Great powers have great currencies.
– Robert Mundell, Nobel Laureate
Though the Chinese are normally only inspired by Confucian thoughts and the teachings of Sun Tzu, for once they seem to have adopted an American idea of converting crisis into an opportunity, propagated by the likes of Rahm Emanuel who has famously commented; “you never let a serious crisis go to waste. And what I mean by that it’s an opportunity to do things you think you could not do before.” The current Coronavirus pandemic is too precious a crisis to be wasted by the Chinese. As US, Europe and Russia battle the virus; the Chinese are busy asserting themselves and expanding their global footprint. They have increased the funding to WHO by USD 30 million, donated medical supplies (albeit dubious) to Africa and Europe, violated the territorial sovereignty of Vietnam by naming 80 islands and other geographical features in the South China Sea, while Chinese state media and diplomats sing an aggressive and jingoistic tone.
However, away from the headlines of border clashes in the high Himalayas and undiplomatic Chinese diplomats, China is making quiet but sustained efforts to reduce the dollar dominance in international trade and prop up Renminbi (RMB) as an alternative currency. The Renminbi is also known as the Chinese Yuan (CNY), and in fact, Yuan is the more popular usage. Towards pushing the Yuan, China is adopting a multi-pronged approach, operationalising its sovereign digital currency, providing aid in Yuan to Coronavirus hit nations, cajoling more countries to trade in Yuan, besides making their currency trading easy and attractive.
During the current pandemic, the relative stability of the Yuan has enhanced the appeal of a Chinese digital currency. In end-April 2020, China tested DCEP (Digital Currency and Electronic Payment) as part of the development of a Yuan-based trade settlement system. China is creating DCEP as an alternate to the dollar-dominated settlement system called SWIFT (Society for Worldwide Interbank Financial Telecommunications). Chinese media reports that government employees will soon begin receiving a portion of their subsidies in the digital currency, issued to them by state-owned banks. The Chinese government is also considering the use of the digital currency during the Beijing 2022 Winter Olympics. China’s digital currency could emerge as a functional alternative to dollar settlement, though in the initial years it is likely that both SWIFT and DCEP systems shall co-exist.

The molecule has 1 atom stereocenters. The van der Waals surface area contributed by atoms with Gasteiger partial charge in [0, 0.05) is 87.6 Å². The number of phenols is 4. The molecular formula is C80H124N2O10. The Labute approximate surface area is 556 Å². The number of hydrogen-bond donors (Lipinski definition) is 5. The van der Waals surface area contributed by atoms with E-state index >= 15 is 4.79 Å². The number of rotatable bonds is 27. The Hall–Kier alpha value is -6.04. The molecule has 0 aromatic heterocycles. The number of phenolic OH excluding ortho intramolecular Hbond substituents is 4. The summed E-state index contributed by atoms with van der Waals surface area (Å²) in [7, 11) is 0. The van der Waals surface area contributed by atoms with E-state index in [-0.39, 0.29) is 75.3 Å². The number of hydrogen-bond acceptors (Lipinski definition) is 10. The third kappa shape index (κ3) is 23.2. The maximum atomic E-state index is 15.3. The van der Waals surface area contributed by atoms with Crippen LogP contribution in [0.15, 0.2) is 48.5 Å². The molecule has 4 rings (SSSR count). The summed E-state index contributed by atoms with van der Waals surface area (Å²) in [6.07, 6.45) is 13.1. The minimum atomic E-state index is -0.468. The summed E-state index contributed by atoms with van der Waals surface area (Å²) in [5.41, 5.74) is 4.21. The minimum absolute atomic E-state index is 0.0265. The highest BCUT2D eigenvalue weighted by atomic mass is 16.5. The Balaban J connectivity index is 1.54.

China owns USD 1.07 trillion in US treasury securities, more than any other foreign country. It is about 5 percent of the USD 23 trillion US national debt. A sudden decline in the value of USD shall harm China as well, and therefore China is moving slowly. The Yuan has been gaining ground. In November 2015, the IMF awarded the Yuan the status of a reserve currency. In October 2016, the IMF added Yuan to its Special Drawing Rights basket. This basket earlier included only the Euro, Japanese Yen, British Pound, and USD. More than 60 central banks or monetary authorities around the world now include the Yuan in their foreign exchange reserves. The Chinese are making it easier to trade Yuan in the global foreign exchange markets. In 2019, more than USD 285 billion worth of Yuan was traded in the forex market. Yuan has now become the fifth most used currency in global payments, after the USD, British Pound, Japanese Yen and Canadian Dollar.
China’s current five-year plan (2016 – 2020) explicitly prioritises the goal of improving Yuan convertibility and mentions increased international use of the currency as a likely consequence. Successful internationalisation of Yuan would offer lower borrowing costs and reduced exchange rate risk to China. Following this plan, China has established many bilateral currency swap agreements, which provide countries with access to foreign currency and reduce the risk of exchange rate fluctuations. In a massive bid to push Yuan, between January 2009 and March 2020, China signed currency swap agreements with a total of 33 other governments. More agreements are being worked out by China during the current pandemic, with indirect hints about the policy instability of the Trump administration. Many other actions are in hand. The Dim sum bonds now allow investors to purchase Yuan-denominated assets outside of mainland China. The inward and outward foreign direct investment of China is allowed to be cleared in Yuan. China has even started permitting Yuan settlements outside of mainland China.